- Client error responses (of the form
4xx) indicate that the request sent by the client is either invalid, incomplete, or doesn't have enough rights to be performed. The most common such response is 404 Not Found which is sent back when the URI requested doesn't exist, but a few others are often presented to the end user, like 400 Bad Request sent when the request isn't a valid HTTP request (as this shouldn't happen but may indicate a bug into the user agent or, less likely, the server) or 403 Forbidden, sent when the client request a resource that does exist but isn't allowed to be transmitted (like a directory content).
- Server error responses (of the form
5xx) indicate that the server had a problem handling the valid client request. The two most common such responses are 500 Internal Server Error, a generic error code indicating a bug in the server or 503 Service Unavailable indicating that the server cannot process the request due to a temporary problem, like a disabled service for maintenance purposes or the non-availability of a database.
More on redirection responses
Starting in Gecko 9.0 (Firefox 9.0 / Thunderbird 9.0 / SeaMonkey 2.6), redirections (such as 301 and 307) that specify a
HTTP headers allow the client and the server to pass additional information with the request or the response. A request header consists of its case-insensitive name followed by a colon ':', then by its value (without CRLF in it). Leading white space before the value is ignored.
Headers are grouped according the context in which they may appear:
- General headers
- These headers apply to both requests and responses but are unrelated to the data eventually transmitted in the body. They therefore apply only to the message being transmitted. There are only a few of them and new ones cannot been added without increasing the version number of the HTTP protocol. The exhaustive list for HTTP/1.1 is Cache-Control:, Connection:, Date:, Pragma:, Trailer:, Transfer-Encoding:, Upgrade:, Via: and Warning:.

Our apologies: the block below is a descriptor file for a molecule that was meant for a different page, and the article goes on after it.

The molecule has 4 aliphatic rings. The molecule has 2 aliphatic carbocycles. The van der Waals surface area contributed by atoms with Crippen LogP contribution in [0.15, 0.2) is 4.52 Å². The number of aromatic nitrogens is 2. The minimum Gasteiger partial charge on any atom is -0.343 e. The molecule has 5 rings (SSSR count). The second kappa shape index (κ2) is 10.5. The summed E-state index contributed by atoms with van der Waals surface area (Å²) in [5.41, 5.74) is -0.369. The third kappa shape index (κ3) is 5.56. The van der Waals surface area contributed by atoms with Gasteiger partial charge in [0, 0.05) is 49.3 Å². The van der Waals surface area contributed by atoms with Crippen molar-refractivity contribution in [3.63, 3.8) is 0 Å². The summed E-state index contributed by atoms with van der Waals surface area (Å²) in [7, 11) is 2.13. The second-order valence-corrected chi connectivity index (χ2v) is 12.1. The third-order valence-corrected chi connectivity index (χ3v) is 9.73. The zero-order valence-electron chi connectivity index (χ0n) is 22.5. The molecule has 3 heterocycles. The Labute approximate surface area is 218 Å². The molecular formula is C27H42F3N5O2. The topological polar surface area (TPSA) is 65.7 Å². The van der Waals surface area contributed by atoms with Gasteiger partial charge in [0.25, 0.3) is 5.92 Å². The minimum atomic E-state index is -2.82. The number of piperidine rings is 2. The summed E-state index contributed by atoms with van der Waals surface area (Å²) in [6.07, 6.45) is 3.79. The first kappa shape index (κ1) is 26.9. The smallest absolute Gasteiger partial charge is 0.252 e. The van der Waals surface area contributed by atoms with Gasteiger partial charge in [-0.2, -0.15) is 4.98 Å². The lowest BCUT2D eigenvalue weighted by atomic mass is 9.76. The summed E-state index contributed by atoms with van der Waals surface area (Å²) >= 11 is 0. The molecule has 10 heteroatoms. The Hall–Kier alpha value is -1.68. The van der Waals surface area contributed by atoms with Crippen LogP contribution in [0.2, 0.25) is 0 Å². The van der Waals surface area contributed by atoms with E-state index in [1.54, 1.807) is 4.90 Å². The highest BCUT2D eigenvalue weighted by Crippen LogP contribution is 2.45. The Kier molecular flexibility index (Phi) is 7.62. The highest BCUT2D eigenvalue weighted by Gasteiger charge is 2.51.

- Request headers
- These headers give more precise information about the resource to be fetched or about the client itself. Among them one find cache-related headers, transforming a GET method in a conditional GET, like If-Modified-Since:, user-preference information like Accept-Language: or Accept-Charset: or plain client information like User-Agent:. New request headers cannot officially be added without increasing the version number of the HTTP protocol. But, it is common for new request headers to be added if both the server and the client agree on their meaning. In that case, a client should not assume that they will be handled adequately by the server; unknown request headers are handled as entity headers.
- Response headers
- These headers give more information about the resource sent back, like its real location (Location:) or about the server itself, like its name and version (Server:). New response headers cannot be added without increasing the version number of the HTTP protocol. But, it is common for new response headers to be added if both the server and the client agree on their meaning. In that case, a server should not assume that they will be handled adequately by the client ; unknown response headers are handled as entity headers.